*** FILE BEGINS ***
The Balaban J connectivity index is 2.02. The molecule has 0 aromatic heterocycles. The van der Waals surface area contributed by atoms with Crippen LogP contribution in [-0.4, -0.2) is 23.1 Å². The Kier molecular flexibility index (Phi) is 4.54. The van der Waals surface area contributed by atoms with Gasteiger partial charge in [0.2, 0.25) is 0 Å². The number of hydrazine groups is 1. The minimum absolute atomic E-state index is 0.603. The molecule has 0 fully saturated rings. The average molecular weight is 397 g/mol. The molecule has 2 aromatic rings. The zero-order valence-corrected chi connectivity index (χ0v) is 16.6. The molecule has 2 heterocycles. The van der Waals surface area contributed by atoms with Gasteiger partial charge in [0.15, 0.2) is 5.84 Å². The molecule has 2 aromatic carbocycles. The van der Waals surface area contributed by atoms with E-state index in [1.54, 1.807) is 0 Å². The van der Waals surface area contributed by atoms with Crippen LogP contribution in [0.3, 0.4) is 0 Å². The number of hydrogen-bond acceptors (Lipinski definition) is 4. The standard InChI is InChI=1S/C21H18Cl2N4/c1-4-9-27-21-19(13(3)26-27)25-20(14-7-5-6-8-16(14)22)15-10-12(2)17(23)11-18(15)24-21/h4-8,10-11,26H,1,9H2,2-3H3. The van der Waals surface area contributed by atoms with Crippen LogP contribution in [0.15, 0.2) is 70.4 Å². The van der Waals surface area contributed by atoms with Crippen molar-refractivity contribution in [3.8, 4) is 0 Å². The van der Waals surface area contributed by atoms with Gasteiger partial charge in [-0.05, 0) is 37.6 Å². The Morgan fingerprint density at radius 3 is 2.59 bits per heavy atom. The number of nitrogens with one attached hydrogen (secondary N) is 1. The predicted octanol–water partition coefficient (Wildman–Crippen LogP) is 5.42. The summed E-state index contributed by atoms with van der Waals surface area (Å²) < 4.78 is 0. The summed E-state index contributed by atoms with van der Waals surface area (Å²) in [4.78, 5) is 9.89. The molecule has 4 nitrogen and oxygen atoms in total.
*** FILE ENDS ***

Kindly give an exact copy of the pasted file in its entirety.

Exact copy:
The Balaban J connectivity index is 2.02. The molecule has 0 aromatic heterocycles. The van der Waals surface area contributed by atoms with Crippen LogP contribution in [-0.4, -0.2) is 23.1 Å². The Kier molecular flexibility index (Phi) is 4.54. The van der Waals surface area contributed by atoms with Gasteiger partial charge in [0.2, 0.25) is 0 Å². The number of hydrazine groups is 1. The minimum absolute atomic E-state index is 0.603. The molecule has 0 fully saturated rings. The average molecular weight is 397 g/mol. The molecule has 2 aromatic rings. The zero-order valence-corrected chi connectivity index (χ0v) is 16.6. The molecule has 2 heterocycles. The van der Waals surface area contributed by atoms with Gasteiger partial charge in [0.15, 0.2) is 5.84 Å². The molecule has 2 aromatic carbocycles. The van der Waals surface area contributed by atoms with E-state index in [1.54, 1.807) is 0 Å². The van der Waals surface area contributed by atoms with Crippen LogP contribution in [0.3, 0.4) is 0 Å². The number of hydrogen-bond acceptors (Lipinski definition) is 4. The standard InChI is InChI=1S/C21H18Cl2N4/c1-4-9-27-21-19(13(3)26-27)25-20(14-7-5-6-8-16(14)22)15-10-12(2)17(23)11-18(15)24-21/h4-8,10-11,26H,1,9H2,2-3H3. The van der Waals surface area contributed by atoms with Crippen LogP contribution in [0.15, 0.2) is 70.4 Å². The van der Waals surface area contributed by atoms with Crippen molar-refractivity contribution in [3.8, 4) is 0 Å². The van der Waals surface area contributed by atoms with Gasteiger partial charge in [-0.05, 0) is 37.6 Å². The Morgan fingerprint density at radius 3 is 2.59 bits per heavy atom. The number of nitrogens with one attached hydrogen (secondary N) is 1. The predicted octanol–water partition coefficient (Wildman–Crippen LogP) is 5.42. The summed E-state index contributed by atoms with van der Waals surface area (Å²) < 4.78 is 0. The summed E-state index contributed by atoms with van der Waals surface area (Å²) in [4.78, 5) is 9.89. The molecule has 4 nitrogen and oxygen atoms in total.